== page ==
I was delighted to travel to South Carolina, known to many as the Low country, in May. I know my great grandmothers were from the Carolinas, but I am not sure if it was North or South Carolina specifically. I wanted to visit this part of the country to pay my respects to my ancestors and learn about the beginning of black life in America.
My one week visit to the areas of Charleston were inspiring, knowledgeable and spiritually enlightening. There were some mystical moments during my visit to Charleston. The expression of art, music and food in the city was amazing. These places, plus the various historical landmarks, demonstrated the rich past of the Charleston that reaches back 400 years. The remnants of the American Revolutionary War, African enslavement and pre/post-Civil War only adds to the enchantment of this southern city.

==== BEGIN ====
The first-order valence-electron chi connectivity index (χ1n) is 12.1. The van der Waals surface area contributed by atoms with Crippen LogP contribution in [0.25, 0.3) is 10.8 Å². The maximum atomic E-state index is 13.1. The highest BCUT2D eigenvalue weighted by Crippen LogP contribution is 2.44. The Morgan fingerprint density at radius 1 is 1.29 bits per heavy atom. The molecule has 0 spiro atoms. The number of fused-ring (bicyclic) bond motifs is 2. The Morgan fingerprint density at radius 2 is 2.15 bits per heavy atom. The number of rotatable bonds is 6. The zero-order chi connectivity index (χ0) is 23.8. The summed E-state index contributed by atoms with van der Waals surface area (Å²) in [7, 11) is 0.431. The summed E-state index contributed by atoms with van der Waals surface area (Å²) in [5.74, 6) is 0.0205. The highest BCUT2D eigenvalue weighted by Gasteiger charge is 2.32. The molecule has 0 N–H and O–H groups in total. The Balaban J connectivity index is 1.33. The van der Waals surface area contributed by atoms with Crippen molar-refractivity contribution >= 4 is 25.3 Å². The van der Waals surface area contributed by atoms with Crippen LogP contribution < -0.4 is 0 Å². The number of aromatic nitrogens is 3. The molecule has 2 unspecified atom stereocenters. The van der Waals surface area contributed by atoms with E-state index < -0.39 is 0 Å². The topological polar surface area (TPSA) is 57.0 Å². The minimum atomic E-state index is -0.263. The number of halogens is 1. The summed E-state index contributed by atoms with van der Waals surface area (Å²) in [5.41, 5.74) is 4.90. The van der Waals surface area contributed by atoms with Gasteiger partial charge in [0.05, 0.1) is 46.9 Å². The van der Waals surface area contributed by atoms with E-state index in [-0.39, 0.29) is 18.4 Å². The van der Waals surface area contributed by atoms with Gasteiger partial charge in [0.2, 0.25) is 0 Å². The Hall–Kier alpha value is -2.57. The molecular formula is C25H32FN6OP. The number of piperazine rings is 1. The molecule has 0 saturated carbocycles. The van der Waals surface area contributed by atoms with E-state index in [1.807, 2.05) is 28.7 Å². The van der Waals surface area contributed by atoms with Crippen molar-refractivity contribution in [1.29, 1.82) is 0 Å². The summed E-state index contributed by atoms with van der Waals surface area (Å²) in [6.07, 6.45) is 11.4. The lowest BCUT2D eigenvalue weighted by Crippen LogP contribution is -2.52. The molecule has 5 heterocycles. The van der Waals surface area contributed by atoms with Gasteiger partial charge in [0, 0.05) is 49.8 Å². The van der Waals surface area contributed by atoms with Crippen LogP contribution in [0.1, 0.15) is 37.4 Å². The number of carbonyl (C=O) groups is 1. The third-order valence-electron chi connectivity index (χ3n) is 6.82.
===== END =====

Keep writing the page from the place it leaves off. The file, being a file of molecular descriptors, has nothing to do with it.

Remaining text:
Day 1- Black Gold Exhibition
A visit to the African American Fiber Art Exhibition allowed me to explore the textile arts of South Carolina, which included quilts, dolls and wearable fiber arts. Located in North Charleston at City Hall, the African American Fiber Art Exhibition is hosted every year during springtime and houses projects submitted by artists from all over the country. This year, 60 artists from 18 different states contributed to the exhibit. This year’s theme was Black Gold, which I enjoyed! The theme was inspired by the song “Black Gold” by Esperanza Spalding on her 2012 album ‘Radio Music Society.’
Curated by award winning and nationally exhibiting textile fiber artist, Torreah “Cookie” Washington, this unique opportunity offers African American fiber artists to showcase their original and innovative designs executed in a variety of traditional and non-traditional fiber techniques.